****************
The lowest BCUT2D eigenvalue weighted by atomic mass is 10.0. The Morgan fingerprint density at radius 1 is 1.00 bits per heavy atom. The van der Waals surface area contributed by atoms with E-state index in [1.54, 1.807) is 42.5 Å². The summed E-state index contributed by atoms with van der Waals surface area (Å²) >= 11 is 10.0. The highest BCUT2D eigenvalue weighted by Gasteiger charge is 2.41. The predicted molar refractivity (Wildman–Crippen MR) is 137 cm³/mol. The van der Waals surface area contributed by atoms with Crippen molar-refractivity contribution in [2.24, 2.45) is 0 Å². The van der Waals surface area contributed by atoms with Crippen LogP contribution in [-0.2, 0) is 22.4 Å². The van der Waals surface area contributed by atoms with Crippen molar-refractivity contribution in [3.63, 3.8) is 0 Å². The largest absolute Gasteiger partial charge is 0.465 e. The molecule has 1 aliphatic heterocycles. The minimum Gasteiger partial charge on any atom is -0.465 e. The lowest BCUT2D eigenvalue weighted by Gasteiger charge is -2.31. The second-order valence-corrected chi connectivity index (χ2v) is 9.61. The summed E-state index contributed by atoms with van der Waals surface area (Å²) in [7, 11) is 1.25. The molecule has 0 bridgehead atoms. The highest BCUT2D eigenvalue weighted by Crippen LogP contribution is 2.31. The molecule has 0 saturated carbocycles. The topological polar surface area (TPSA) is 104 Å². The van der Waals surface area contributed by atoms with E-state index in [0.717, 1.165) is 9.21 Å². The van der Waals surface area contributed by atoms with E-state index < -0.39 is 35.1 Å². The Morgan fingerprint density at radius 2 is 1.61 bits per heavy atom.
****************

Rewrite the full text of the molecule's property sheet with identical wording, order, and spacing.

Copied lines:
The lowest BCUT2D eigenvalue weighted by atomic mass is 10.0. The Morgan fingerprint density at radius 1 is 1.00 bits per heavy atom. The van der Waals surface area contributed by atoms with E-state index in [1.54, 1.807) is 42.5 Å². The summed E-state index contributed by atoms with van der Waals surface area (Å²) >= 11 is 10.0. The highest BCUT2D eigenvalue weighted by Gasteiger charge is 2.41. The predicted molar refractivity (Wildman–Crippen MR) is 137 cm³/mol. The van der Waals surface area contributed by atoms with Crippen molar-refractivity contribution in [2.24, 2.45) is 0 Å². The van der Waals surface area contributed by atoms with Crippen LogP contribution in [-0.2, 0) is 22.4 Å². The van der Waals surface area contributed by atoms with Crippen molar-refractivity contribution in [3.63, 3.8) is 0 Å². The largest absolute Gasteiger partial charge is 0.465 e. The molecule has 1 aliphatic heterocycles. The minimum Gasteiger partial charge on any atom is -0.465 e. The lowest BCUT2D eigenvalue weighted by Gasteiger charge is -2.31. The second-order valence-corrected chi connectivity index (χ2v) is 9.61. The summed E-state index contributed by atoms with van der Waals surface area (Å²) in [7, 11) is 1.25. The molecule has 0 bridgehead atoms. The highest BCUT2D eigenvalue weighted by Crippen LogP contribution is 2.31. The molecule has 0 saturated carbocycles. The topological polar surface area (TPSA) is 104 Å². The van der Waals surface area contributed by atoms with E-state index in [0.717, 1.165) is 9.21 Å². The van der Waals surface area contributed by atoms with E-state index < -0.39 is 35.1 Å². The Morgan fingerprint density at radius 2 is 1.61 bits per heavy atom.